Something similar is likely to hold true, on a larger scale, for the next apocalypse. Eight billion (the approximate population of the world) is a very large number; even a small portion of it would still be a large number. Those of us who survive will encounter the postapocalyptic world as large communities, not small bands of nomads. Certainly there will be displacement, and there may be value in basic short-term survival skills: knowing how to find water, start a fire, determine where north is. Begley offers tips in passing, most of them reassuringly simple. Survival knives are fine, but a sturdy kitchen knife will do in a pinch. Eating plants is risky, but dandelions and their lookalikes are safe and edible. Yes, it’s possible to make a fire by rubbing two sticks together, but you’re better off carrying cotton balls and a cigarette lighter.
For the most part, though, survival won’t mean living off the grid but helping to put some sort of grid back together. Some kinds of knowledge will be especially helpful: it would be good if more Americans had firsthand experience of farming, for example. But the most valuable skills will be intangible: the ability to work in a team and maintain group morale, to assess information, and to recognize competence in others.
Begley’s tone is generally upbeat, but our collective performance during Covid does not inspire vast optimism here. The US is not unique in the climate threats it faces, but it does confront particular political challenges: a federal government now dysfunctional beyond any likely prospect of repair, corrupt and predatory police, a significant minority of citizens armed with mind-boggling amounts of weaponry. The vicious official hostility to refugees we saw during the first Trump administration has receded only incrementally under Trump’s successor. When disaster strikes, most people’s instinct is to help. Yet as Begley looks ahead to larger waves of climate refugees, even his optimism is challenged. “I am not sure,” he concedes, “if our better nature will always prevail over a longer period.”
Among fictional scenarios, perhaps the most plausible is not The Walking Dead but something like Christopher Brown’s novel Tropic of Kansas (2017). In Brown’s vision, a fascist president rules over a rump United States through a mix of secret service agents, military contractors, right-wing militias, and drones. Large portions of the heartland (the “tropic” of the title) are under no one’s effective control. The timeline of Brown’s America diverged from ours around 1979 but is still within hailing distance of our own reality; his President Mack is reminiscent of both George W. Bush and Donald Trump.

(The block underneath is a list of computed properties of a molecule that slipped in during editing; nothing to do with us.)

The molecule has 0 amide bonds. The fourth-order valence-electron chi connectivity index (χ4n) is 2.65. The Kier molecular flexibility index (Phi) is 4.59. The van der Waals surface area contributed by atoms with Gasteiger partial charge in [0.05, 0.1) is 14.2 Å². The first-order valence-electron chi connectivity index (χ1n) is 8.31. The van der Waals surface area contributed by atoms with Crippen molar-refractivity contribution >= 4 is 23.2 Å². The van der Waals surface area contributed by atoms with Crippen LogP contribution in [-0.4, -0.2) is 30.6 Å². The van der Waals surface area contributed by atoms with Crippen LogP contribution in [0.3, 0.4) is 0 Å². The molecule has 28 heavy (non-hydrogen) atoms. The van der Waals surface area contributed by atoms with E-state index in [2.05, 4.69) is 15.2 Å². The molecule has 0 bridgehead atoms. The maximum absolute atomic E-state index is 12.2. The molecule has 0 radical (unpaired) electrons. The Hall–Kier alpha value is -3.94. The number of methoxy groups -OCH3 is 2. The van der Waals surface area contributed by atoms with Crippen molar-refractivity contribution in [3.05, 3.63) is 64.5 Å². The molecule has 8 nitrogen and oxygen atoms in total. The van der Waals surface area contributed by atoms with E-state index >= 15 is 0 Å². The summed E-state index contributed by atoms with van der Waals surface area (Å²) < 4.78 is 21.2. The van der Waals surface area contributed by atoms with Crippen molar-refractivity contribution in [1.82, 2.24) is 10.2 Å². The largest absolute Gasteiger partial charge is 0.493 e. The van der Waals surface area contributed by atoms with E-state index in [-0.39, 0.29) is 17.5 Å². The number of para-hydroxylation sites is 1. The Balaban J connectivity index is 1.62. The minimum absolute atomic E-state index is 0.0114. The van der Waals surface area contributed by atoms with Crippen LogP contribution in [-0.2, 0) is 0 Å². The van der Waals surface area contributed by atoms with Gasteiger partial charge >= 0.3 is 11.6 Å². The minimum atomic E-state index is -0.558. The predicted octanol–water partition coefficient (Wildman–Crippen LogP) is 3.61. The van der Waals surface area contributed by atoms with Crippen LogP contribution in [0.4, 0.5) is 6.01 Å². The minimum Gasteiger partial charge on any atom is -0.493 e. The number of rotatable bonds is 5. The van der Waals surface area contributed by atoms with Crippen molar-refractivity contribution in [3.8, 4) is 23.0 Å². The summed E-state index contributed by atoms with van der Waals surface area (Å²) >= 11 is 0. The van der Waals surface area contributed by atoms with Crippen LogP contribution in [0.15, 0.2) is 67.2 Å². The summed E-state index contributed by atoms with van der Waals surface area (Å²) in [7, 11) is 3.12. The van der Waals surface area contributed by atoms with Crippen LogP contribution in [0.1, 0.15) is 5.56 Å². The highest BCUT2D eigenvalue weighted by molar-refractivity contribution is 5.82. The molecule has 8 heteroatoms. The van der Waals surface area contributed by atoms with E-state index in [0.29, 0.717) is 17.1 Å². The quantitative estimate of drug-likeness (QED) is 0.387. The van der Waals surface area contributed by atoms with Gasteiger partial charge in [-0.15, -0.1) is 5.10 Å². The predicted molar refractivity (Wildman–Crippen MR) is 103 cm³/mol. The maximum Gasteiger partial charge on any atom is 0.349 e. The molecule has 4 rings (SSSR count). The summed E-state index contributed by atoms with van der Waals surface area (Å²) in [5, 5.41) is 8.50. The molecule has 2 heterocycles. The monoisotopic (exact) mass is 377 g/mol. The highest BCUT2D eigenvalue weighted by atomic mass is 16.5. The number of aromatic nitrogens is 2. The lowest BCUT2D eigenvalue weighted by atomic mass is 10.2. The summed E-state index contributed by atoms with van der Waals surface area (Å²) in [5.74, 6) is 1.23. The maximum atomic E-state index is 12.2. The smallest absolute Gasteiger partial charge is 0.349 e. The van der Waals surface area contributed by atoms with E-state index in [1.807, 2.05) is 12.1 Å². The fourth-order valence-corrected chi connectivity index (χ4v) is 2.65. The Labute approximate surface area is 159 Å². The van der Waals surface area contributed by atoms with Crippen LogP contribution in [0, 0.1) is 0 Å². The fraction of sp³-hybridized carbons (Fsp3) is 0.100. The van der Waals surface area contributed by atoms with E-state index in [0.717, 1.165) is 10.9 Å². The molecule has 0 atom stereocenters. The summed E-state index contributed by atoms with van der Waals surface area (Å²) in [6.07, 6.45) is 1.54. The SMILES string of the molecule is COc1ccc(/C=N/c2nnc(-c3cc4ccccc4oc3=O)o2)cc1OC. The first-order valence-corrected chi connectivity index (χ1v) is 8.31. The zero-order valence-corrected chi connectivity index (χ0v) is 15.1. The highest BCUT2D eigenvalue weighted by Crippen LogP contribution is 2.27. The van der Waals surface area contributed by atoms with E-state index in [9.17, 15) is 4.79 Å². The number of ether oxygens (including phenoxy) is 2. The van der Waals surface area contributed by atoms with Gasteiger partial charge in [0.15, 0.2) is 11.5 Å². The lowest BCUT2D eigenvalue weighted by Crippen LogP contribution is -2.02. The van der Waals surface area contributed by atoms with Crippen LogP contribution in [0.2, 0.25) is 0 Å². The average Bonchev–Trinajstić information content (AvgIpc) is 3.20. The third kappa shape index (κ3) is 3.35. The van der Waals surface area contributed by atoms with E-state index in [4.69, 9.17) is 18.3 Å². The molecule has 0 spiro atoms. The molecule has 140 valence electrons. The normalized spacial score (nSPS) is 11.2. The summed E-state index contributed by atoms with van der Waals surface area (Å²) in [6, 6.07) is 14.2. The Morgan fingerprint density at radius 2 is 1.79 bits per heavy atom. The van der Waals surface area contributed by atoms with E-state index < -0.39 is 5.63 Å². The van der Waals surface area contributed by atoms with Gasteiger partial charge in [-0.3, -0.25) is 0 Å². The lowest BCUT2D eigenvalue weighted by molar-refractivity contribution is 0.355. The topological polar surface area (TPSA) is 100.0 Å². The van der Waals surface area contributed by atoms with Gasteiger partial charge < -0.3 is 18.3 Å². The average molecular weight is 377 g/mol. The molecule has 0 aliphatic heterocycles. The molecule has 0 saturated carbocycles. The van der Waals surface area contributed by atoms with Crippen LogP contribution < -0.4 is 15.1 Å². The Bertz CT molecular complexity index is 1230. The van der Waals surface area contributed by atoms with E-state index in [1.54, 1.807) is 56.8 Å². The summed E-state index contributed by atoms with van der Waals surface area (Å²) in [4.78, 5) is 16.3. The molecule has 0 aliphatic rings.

It’s a bleak picture, and for those with the means, it is tempting to imagine an opt-out. Boccaccio’s young aristocrats holed up from the plague in a secluded country villa. Poe’s Prince Prospero hid from the Red Death in a castle, complete with buffoons and improvisatori. Today’s ultrarich busy themselves buying Hawaiian estates or refuges in New Zealand, acquiring second passports from helpful Caribbean nations, or funding libertarian experiments with “seasteading”—artificial structures in international waters. The world’s richest man, Elon Musk, bids us slip the surly bonds of Earth itself and colonize Mars. (“Listen:” said E.E. Cummings, “there’s a hell/of a good universe next door; let’s go.”)
Escapist fantasy of this sort goes back a long way. In the 30s BC, around the time Vergil composed his Fourth Eclogue, his colleague Horace was writing his seventeen Epodes. In the penultimate poem Horace paints a dark picture of the near future and urges contemporary Romans (or at least “the better sort”) to set sail with him for the islands of the blessed, far out in the Atlantic. There the golden age lingers and they can enjoy its traditional delights, which Horace lovingly describes.
Scholars have debated how seriously to take this invitation au voyage. Presumably Horace has not actually chartered a vessel for his projected trip. But should we take his poem at face value, as a real cry of anguish? Or is it a sly satire? This is the same Horace, after all, who later wrote, in his Epistles, that “the man who hastens across the sea changes his scenery, not his soul.”
There is perhaps a clue in the poem’s final line. Horace urges his listeners to embark me vate, “with me as your vates.” The word vates can mean an inspired prophet, the sort of person who seems to speak in the poem’s opening lines. (We still speak in English of a “vatic” utterance.) But by Horace’s day vates had come to mean merely “poet.” The islands of the blessed lie open to us, the poem suggests—but only in Horace’s verse.
We are left, then, to confront the apocalypse, which is perhaps already in progress. But we need not confront it alone. As Begley stresses, “Communities—groups beyond our families—will always be how we survive.” Rather than apocalypse fiction, we might look to Czesław Miłosz’s “A Song on the End of the World” as our model. Miłosz wrote in Warsaw in 1944, as good a candidate for the end times as any. Yet his apocalypse is grounded in the homely and familiar:
On the day the world ends
Women walk through the fields under their umbrellas,
A drunkard grows sleepy at the edge of a lawn,
Vegetable peddlers shout in the street
And a yellow-sailed boat comes nearer the island….
His vision ends with an old man (“not a prophet, for he’s much too busy”) tying up his tomato plants as he repeats to himself the poem’s famous last line: “There will be no other end of the world.”
There will be no other end of the world.